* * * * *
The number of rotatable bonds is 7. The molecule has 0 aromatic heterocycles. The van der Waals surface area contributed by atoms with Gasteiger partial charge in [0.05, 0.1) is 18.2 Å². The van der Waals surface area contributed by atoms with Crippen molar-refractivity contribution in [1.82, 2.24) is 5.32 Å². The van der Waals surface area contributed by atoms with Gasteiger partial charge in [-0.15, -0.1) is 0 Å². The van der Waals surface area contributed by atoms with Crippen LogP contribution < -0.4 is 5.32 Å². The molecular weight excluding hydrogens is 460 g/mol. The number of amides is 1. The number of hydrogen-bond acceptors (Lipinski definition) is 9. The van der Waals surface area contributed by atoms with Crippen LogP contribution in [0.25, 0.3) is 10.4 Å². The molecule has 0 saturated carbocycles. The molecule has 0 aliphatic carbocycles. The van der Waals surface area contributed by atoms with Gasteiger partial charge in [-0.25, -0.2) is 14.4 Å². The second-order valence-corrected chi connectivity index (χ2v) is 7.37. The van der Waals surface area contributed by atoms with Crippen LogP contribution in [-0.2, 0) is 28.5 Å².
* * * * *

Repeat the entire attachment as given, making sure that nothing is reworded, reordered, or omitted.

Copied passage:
The number of rotatable bonds is 7. The molecule has 0 aromatic heterocycles. The van der Waals surface area contributed by atoms with Gasteiger partial charge in [0.05, 0.1) is 18.2 Å². The van der Waals surface area contributed by atoms with Crippen molar-refractivity contribution in [1.82, 2.24) is 5.32 Å². The van der Waals surface area contributed by atoms with Gasteiger partial charge in [-0.15, -0.1) is 0 Å². The van der Waals surface area contributed by atoms with Crippen LogP contribution < -0.4 is 5.32 Å². The molecular weight excluding hydrogens is 460 g/mol. The number of amides is 1. The number of hydrogen-bond acceptors (Lipinski definition) is 9. The van der Waals surface area contributed by atoms with Crippen LogP contribution in [0.25, 0.3) is 10.4 Å². The molecule has 0 saturated carbocycles. The molecule has 0 aliphatic carbocycles. The van der Waals surface area contributed by atoms with Gasteiger partial charge in [-0.25, -0.2) is 14.4 Å². The second-order valence-corrected chi connectivity index (χ2v) is 7.37. The van der Waals surface area contributed by atoms with Crippen LogP contribution in [-0.2, 0) is 28.5 Å².